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Dining at Sushi Ginza Onodera (SGO) in Midtown Manhattan is the tale of a sushi sanctuary surrounded by the hustle & bustle of New York City. Across from the famous Bryant Park and the iconic New York Public Library the restaurant's location on 5th Avenue is quite fitting as Midtown and Ginza (a district of Tokyo) have much in common. Guests first enter into a shoji wall-like cube built entirely of light wood. Once reservations are confirmed diners are welcomed into the main dining room where the highlight is a 16 seat "L" shaped cypress sushi counter. The restaurant's other half only holds an additional 16 guests at four tables of four and features traditional Japanese understated decor with light tile & wood work and black granite flooring.
While doing my research I learned that Ginza Onodera is a hospitality group headquartered in Tokyo which operates restaurants in seven cities around the world, hence their motto "From Ginza to the world." Opened since fall 2015 under executive Chef Akifumi Sakagami, their Manhattan venue boasts two Michelin stars, and similarly to other restaurants in New York City they operate with a no tipping policy (see The Modern). Japanese culture suggests that hosting is reason enough to provide a high level of hospitality, and a high level of hospitality SGO delivers. The ratio is one sushi Chef to every four guests, and while some are buried in their phones, or on a business lunch, this blogger was eager & intrigued to observe Chef's craft as this was only my second time at a sushi counter of this level. Each piece of nigiri is prepared as per the best technique for that fish and served one at a time, then the dish is wiped before the next offering. I don't do well with options, so ordering sushi rolls is not my forte, but during SGO's lunch service diners simply chose how many pieces they'd like to enjoy from the edomae omakase, and leave the work to Chef. The meal progresses from light to bolder flavors married to rice from Niigata, seasoned with one of two types of vinegar depending on the fish variety. For the typical on-the-go New Yorker who's short on time or wants to upgrade their office lunch game, SGO offers a *futomaki take away option only available with advance notice (*Futomaki is a traditional large sushi roll otherwise not offered on the menu).
In my previous posts on sushi restaurants I wrote about lengthy training which sushi chefs go through (see Azabu), along with some history about the cuisine (see Taku). For this post I'd like to share a piece of history that the three restaurants had in common, being that they all used to source their fish from Tsukiji fish market (TFM) in Japan. "Used to" because after much controversy the old market has made way for its modern successor, the Toyosu fish market. For over over 80 years the famous TFM was the largest in the world and I had the chance to visit it in 2018 before the interior market would close & move. The aging facility raised sanitary & safety concerns, and it even became unfortunately common for tourists to take photos with the enormous tuna interrupting the famous 5AM live auctions. Critics conspired that the market was being moved from the valuable land for construction of luxury condos and complained that rent in the new location would be much higher for smaller spaces. After the new site was declared safe following a cleanup initiative in 2017, the move officially took place between October 6 - 11, 2018. Soon after closing it was announced that the former site of the interior market would be turned into - of all things - a parking lot for the 2020 Olympics. Today the outer market and restaurants still remain at the TFM site and wholesale operations take place at Toyosu. The new facility offers designated tuna auction viewing areas behind glass and elevated walkways so tourists don't interfere with daily business. Granted that Toyosu is a more productive and better, modern facility, there's something to be said for the old way of doing things and the allure & mystic of an 83 year old market. As it relates to diners, how ever, the 3.3KM between the two markets don't make a difference in the quality and deliciousness of the fresh fish enjoyed below.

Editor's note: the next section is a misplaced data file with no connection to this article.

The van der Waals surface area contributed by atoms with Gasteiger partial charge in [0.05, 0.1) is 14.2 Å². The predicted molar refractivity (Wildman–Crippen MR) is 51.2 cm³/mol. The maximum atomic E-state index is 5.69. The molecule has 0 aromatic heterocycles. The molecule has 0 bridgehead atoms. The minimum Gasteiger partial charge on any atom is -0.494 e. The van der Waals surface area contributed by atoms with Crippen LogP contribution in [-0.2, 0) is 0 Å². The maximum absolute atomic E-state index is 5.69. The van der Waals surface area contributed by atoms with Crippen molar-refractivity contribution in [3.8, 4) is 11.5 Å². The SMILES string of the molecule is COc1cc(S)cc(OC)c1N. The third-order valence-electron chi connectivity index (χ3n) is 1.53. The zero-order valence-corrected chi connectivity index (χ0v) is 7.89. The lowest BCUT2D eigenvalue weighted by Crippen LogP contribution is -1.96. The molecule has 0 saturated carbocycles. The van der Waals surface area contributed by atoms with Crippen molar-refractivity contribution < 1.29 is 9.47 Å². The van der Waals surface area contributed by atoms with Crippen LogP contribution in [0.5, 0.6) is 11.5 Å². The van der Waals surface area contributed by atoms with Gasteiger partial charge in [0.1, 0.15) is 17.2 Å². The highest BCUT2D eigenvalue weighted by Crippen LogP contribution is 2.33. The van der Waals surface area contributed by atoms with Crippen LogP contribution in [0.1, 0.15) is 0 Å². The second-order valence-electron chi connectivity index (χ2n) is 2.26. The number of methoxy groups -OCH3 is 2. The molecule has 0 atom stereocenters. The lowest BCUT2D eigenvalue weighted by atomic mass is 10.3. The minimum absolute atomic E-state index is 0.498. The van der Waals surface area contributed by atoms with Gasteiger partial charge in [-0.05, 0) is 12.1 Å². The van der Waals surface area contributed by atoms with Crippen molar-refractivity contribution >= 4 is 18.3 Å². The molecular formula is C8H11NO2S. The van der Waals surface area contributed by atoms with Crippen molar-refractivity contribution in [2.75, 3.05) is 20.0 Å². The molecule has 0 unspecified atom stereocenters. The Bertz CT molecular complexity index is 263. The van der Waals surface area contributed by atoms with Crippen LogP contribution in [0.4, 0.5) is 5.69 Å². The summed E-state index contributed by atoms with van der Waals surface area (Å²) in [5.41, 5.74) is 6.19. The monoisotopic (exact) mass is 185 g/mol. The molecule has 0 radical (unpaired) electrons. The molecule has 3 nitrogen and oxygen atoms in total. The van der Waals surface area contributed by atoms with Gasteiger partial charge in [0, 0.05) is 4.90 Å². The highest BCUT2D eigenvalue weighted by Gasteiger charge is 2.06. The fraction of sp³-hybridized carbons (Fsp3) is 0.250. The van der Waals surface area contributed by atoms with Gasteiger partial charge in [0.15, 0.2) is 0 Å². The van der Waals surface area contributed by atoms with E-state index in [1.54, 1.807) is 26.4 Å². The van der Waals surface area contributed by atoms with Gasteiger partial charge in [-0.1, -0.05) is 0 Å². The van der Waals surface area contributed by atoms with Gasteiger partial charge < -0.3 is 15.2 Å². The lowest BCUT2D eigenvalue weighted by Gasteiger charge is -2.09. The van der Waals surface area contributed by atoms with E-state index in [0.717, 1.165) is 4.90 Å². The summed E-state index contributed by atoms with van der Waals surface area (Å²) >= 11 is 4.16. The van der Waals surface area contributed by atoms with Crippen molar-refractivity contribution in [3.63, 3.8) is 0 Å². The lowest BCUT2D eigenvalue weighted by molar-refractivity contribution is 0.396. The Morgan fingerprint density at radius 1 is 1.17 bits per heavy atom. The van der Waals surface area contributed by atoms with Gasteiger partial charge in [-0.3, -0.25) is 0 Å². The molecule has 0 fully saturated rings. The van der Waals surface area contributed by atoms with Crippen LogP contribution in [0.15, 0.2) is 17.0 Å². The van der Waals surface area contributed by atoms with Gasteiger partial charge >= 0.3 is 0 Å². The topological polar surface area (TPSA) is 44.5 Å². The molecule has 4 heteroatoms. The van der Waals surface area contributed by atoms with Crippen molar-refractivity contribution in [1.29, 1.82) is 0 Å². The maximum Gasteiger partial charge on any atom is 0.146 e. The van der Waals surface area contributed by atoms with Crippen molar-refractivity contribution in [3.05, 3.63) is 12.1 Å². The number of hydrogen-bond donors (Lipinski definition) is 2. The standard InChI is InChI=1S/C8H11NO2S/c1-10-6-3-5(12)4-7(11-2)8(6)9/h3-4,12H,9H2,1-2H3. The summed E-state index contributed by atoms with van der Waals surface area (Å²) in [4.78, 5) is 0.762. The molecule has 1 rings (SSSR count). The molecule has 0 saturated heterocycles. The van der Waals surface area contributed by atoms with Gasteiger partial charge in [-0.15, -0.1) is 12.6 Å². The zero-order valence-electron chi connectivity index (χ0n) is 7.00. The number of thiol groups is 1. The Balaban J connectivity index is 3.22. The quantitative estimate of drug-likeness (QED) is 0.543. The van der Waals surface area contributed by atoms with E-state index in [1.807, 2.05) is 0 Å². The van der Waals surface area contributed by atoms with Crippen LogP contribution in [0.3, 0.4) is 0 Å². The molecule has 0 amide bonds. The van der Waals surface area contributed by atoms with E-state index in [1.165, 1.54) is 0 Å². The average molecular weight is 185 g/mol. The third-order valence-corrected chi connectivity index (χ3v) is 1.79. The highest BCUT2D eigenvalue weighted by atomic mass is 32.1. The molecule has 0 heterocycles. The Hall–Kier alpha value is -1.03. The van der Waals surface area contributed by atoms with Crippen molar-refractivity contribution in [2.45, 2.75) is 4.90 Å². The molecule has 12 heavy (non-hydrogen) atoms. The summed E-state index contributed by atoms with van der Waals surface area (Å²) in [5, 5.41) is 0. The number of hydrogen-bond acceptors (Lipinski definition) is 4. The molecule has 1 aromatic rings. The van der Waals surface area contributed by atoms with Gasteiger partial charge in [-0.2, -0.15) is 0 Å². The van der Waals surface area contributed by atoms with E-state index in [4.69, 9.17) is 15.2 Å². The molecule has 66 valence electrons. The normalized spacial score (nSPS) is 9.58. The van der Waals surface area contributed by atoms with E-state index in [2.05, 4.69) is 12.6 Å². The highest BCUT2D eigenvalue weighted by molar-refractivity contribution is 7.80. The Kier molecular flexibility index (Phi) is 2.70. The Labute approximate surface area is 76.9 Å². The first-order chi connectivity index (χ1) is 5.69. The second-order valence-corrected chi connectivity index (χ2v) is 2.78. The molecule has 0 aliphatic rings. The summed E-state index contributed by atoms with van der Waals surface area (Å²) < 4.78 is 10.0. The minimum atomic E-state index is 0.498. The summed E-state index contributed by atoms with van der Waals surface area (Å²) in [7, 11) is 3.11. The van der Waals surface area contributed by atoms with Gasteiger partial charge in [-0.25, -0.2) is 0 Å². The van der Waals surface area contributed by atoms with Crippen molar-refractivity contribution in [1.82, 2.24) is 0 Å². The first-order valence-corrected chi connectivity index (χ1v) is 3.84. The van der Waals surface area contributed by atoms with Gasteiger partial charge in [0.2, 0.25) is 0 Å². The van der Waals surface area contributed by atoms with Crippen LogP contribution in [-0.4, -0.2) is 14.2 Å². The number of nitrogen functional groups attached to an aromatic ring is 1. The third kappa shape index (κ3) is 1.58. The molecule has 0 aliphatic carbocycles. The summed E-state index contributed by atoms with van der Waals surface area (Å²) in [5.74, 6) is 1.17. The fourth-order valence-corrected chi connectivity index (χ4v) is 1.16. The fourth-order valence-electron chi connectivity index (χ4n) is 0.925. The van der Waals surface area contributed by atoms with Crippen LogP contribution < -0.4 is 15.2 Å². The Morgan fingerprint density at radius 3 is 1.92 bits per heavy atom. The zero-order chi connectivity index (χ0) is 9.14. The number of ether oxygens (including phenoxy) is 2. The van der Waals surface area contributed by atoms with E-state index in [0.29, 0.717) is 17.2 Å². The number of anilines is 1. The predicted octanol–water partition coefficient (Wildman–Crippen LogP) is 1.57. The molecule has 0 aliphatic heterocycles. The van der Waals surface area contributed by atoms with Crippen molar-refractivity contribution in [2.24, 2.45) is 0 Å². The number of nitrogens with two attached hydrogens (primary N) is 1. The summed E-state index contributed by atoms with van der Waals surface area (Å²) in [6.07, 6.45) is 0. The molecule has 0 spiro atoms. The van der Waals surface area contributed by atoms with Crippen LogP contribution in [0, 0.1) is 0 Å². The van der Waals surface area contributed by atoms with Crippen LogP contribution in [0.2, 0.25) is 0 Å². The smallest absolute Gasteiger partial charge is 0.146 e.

Bluefin Tuna with Sesame Soy Sauce
One of 16 place settings at the "L" shaped cypress counter
Salmon Roe with Rice
Wild Bluefin Tuna from Nagasaki
Horse Mackerel with Ginger & Chive
Torched Japanese Barracuda
Sushi Chef preparing the next course of lunch service
Cherry Blossom Trout
Otturo Tuna Belly
Tuna Tartar with White Scallion
Head Sushi Chef Kazushige Suzuki Preparing Uni
Uni (Sea Urchin)
Coconut Panacotta Green Tea Topped with Red Bean Gold Foil
One factor that stood out during my meal at SGO was the varieties of fish offered. I had never enjoyed or even seen Barracuda and Trout on a sushi menu, just to name a few, and refrained from including photos of more common selections like salmon and scallop. It's worth mentioning the difference between the lunch service I enjoyed where guests can select 10, 13 or 15 pieces of nigiri, versus dinner which differs in dish offerings and escalates quickly in price. Perhaps by now your craving for sushi has also escalated and I hoped you enjoyed this post. For more information on Sushi Ginza Onodera please visit www.SushiGinzaOnoderaNewYork.com .
"From Ginza to the world", or from Manhattan to Brooklyn & world's apart in cuisine. Have a look at one of the most beautiful restaurants in America, the River Café, here.